Article
Full-text available
The linkage between regulatory elements of transcription, such as promoters, and their protein products is central to gene function. Promoter-protein coevolution is therefore expected, but rarely observed, and the manner by which these two regulatory levels are linked remains largely unknown. We study glutamate dehydrogenase-a hub of carbon and nit...
Article
Proteins are the fundamental biopolymer responsible for much of the biochemistry of living systems. The remarkable versatility of proteins often results from their capacity to spontaneously fold into a defined conformation with specific biological or chemical function. Dysregulation of folding can result in a consequent metabolic dysregulation to g...
Article
The folding nucleus (FN) is a cryptic element within protein primary structure that enables an efficient folding pathway and is the postulated heritable element in the evolution of protein architecture; however, almost nothing is known regarding how the FN structurally changes as complex protein architecture evolves from simpler peptide motifs. We...
Article
The halophile environment has a number of compelling aspects with regard to the origin of structured polypeptides (i.e., proteogenesis) and, instead of a curious niche that living systems adapted into, the halophile environment is emerging as a candidate “cradle” for proteogenesis. In this viewpoint, a subsequent halophile-to-mesophile transition w...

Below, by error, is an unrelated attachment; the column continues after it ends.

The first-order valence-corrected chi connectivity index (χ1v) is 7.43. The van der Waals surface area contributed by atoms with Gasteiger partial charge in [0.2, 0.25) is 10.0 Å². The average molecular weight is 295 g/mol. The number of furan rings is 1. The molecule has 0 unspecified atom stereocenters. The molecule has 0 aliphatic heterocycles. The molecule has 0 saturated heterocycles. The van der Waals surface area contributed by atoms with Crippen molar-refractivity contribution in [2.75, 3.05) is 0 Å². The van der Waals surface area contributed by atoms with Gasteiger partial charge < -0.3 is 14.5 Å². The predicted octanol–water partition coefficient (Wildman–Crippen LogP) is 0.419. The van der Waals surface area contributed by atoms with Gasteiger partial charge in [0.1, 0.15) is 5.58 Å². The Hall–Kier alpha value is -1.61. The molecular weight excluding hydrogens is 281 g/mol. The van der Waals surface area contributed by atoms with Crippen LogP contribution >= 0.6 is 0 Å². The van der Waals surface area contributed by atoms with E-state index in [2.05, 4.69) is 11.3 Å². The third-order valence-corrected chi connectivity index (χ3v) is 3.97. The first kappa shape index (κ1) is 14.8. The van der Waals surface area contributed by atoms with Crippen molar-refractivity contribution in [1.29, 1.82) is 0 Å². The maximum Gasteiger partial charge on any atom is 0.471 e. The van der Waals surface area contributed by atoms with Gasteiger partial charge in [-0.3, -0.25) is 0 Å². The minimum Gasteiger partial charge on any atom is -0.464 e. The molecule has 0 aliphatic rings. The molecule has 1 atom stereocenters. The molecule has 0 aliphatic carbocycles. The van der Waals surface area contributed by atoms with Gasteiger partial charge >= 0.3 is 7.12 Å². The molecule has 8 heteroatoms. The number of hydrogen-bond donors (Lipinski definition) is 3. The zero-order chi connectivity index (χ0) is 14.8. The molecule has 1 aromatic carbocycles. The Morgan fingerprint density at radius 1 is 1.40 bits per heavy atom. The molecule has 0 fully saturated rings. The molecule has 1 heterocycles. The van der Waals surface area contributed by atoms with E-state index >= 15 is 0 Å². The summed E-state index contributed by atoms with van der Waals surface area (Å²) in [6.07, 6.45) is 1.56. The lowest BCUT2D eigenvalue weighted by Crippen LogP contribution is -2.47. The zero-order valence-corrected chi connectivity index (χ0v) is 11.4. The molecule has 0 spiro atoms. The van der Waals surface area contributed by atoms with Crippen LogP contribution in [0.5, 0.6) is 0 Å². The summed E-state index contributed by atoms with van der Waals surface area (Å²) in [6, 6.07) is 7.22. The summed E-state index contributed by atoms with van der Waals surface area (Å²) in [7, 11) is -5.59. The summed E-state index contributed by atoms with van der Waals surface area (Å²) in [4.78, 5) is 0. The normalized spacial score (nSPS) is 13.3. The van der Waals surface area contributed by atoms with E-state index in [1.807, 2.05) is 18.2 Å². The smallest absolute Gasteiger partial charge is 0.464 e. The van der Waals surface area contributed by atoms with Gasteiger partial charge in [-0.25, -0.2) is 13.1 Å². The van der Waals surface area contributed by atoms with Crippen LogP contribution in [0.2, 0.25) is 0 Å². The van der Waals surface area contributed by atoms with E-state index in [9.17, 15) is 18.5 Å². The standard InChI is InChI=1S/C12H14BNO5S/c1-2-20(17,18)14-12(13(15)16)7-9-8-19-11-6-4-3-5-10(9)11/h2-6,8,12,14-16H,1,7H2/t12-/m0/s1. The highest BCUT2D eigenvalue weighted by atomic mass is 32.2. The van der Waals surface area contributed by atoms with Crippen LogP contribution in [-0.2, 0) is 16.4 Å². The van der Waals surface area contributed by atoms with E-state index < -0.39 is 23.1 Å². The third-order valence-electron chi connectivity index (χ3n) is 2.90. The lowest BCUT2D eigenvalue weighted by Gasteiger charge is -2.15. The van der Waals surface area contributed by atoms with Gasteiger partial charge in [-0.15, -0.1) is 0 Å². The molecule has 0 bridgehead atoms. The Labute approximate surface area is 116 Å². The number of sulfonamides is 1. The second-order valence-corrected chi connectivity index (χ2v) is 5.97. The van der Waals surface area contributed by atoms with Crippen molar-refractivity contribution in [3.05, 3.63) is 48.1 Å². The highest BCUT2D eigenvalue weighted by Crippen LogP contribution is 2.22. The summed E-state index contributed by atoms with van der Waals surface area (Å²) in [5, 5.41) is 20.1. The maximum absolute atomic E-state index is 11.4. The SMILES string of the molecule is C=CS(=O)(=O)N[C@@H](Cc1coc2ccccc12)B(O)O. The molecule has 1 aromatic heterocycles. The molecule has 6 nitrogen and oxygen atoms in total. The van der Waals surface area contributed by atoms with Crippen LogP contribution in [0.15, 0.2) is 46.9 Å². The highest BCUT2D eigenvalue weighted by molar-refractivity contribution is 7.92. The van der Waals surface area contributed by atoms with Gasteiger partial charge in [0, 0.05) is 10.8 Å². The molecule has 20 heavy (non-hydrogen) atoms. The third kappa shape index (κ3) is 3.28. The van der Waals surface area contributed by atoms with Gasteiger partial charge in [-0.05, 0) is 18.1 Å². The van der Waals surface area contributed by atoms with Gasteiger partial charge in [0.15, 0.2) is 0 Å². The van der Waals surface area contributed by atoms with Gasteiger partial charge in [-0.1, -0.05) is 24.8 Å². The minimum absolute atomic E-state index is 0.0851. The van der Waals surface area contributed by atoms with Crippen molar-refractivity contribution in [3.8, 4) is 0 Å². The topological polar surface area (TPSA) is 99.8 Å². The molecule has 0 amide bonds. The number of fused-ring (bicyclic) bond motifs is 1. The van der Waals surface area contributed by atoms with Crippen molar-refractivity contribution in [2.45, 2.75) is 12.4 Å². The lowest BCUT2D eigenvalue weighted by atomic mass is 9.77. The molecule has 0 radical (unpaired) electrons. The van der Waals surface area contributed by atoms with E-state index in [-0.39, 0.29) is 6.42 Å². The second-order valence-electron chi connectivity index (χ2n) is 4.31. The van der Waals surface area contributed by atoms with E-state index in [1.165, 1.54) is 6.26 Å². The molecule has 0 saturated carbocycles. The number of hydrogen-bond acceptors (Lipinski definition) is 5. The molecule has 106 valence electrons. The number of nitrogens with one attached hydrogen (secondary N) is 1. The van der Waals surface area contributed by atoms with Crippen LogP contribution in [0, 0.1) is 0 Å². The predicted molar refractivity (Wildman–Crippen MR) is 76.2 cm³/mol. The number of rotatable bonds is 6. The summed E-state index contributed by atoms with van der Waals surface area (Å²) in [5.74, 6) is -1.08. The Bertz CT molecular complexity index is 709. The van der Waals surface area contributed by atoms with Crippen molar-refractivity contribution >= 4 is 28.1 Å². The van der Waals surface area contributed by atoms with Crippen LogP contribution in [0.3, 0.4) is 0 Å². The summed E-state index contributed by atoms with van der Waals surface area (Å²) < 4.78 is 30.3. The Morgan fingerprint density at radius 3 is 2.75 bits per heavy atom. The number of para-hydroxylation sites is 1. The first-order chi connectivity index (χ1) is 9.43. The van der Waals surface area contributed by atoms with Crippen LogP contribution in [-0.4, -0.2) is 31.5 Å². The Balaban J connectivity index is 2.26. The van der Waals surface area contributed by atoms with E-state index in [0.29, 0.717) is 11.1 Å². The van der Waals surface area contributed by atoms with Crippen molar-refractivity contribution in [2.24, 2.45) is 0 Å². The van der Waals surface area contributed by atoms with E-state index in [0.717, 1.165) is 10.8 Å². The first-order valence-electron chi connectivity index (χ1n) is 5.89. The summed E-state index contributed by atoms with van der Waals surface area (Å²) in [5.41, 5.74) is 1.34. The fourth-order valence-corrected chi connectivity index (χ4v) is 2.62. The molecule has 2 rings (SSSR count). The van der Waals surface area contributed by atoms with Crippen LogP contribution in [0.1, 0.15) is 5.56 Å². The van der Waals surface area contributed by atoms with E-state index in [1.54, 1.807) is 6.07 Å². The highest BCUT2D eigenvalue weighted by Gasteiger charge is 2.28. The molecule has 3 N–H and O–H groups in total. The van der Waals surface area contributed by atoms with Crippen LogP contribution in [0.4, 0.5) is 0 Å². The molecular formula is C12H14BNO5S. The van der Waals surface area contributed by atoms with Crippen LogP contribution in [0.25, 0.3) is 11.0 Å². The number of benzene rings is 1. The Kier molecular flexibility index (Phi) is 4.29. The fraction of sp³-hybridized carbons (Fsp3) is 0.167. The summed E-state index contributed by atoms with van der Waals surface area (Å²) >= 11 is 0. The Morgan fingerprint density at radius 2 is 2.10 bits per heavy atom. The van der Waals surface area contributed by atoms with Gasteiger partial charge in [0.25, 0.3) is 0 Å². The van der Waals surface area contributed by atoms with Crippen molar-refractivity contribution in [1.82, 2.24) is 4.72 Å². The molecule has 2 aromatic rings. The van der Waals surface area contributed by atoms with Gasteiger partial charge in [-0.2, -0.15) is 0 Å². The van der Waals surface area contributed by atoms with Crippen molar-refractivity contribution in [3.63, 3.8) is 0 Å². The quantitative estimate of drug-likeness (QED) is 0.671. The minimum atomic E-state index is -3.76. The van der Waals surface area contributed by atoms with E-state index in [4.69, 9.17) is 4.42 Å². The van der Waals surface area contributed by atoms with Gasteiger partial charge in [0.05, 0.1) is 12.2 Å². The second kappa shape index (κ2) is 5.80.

Article
Full-text available
Type I collagen is composed of 2 polypeptides, α1(I) and α2(I), which fold into triple helix. Collagen α1(I) and α2(I) mRNAs have a conserved stem-loop structure in their 5' UTRs, the 5'SL. LARP6 binds the 5'SL to regulate type I collagen expression. We show that 5 nucleotides within the single stranded regions of 5'SL contribute to the high affini...
Article
Buried free-cysteine (Cys) residues can contribute to an irreversible unfolding pathway that promotes protein aggregation, increases immunogenic potential, and significantly reduces protein functional half-life. Consequently, mutation of buried free-Cys residues can result in significant improvement in the storage, reconstitution, and pharmacokinet...
Article
Models of symmetric protein evolution typically invoke gene duplication and fusion events, in which repetition of a structural motif generates foldable, stable symmetric protein architecture. Success of such evolutionary processes suggests that the duplicated structural motif must be capable of nucleating protein folding. If correct, symmetric expa...
Article
Top-down symmetric deconstruction (TDSD) is a joint experimental and computational approach to generate a highly stable, functionally benign protein scaffold for intended application in subsequent functional design studies. By focusing on symmetric protein folds, TDSD can leverage the dramatic reduction in sequence space achieved by applying a prim...